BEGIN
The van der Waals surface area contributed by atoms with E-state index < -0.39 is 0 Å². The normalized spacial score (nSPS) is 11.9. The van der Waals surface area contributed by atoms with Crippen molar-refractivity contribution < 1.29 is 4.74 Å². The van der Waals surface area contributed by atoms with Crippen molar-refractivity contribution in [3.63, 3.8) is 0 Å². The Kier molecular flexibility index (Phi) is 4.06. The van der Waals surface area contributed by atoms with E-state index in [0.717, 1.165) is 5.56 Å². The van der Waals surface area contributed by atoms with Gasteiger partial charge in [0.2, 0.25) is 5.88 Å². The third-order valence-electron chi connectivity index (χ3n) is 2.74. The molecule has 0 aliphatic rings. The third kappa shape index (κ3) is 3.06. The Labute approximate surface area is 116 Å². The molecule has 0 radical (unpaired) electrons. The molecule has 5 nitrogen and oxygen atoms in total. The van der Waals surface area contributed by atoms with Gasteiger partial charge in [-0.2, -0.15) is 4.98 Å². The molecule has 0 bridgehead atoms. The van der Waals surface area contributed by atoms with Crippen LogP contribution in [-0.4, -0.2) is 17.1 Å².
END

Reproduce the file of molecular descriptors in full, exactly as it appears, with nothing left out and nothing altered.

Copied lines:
The van der Waals surface area contributed by atoms with E-state index < -0.39 is 0 Å². The normalized spacial score (nSPS) is 11.9. The van der Waals surface area contributed by atoms with Crippen molar-refractivity contribution < 1.29 is 4.74 Å². The van der Waals surface area contributed by atoms with Crippen molar-refractivity contribution in [3.63, 3.8) is 0 Å². The Kier molecular flexibility index (Phi) is 4.06. The van der Waals surface area contributed by atoms with E-state index in [0.717, 1.165) is 5.56 Å². The van der Waals surface area contributed by atoms with Gasteiger partial charge in [0.2, 0.25) is 5.88 Å². The third-order valence-electron chi connectivity index (χ3n) is 2.74. The molecule has 0 aliphatic rings. The third kappa shape index (κ3) is 3.06. The Labute approximate surface area is 116 Å². The molecule has 0 radical (unpaired) electrons. The molecule has 5 nitrogen and oxygen atoms in total. The van der Waals surface area contributed by atoms with Gasteiger partial charge in [-0.2, -0.15) is 4.98 Å². The molecule has 0 bridgehead atoms. The van der Waals surface area contributed by atoms with Crippen LogP contribution in [-0.4, -0.2) is 17.1 Å².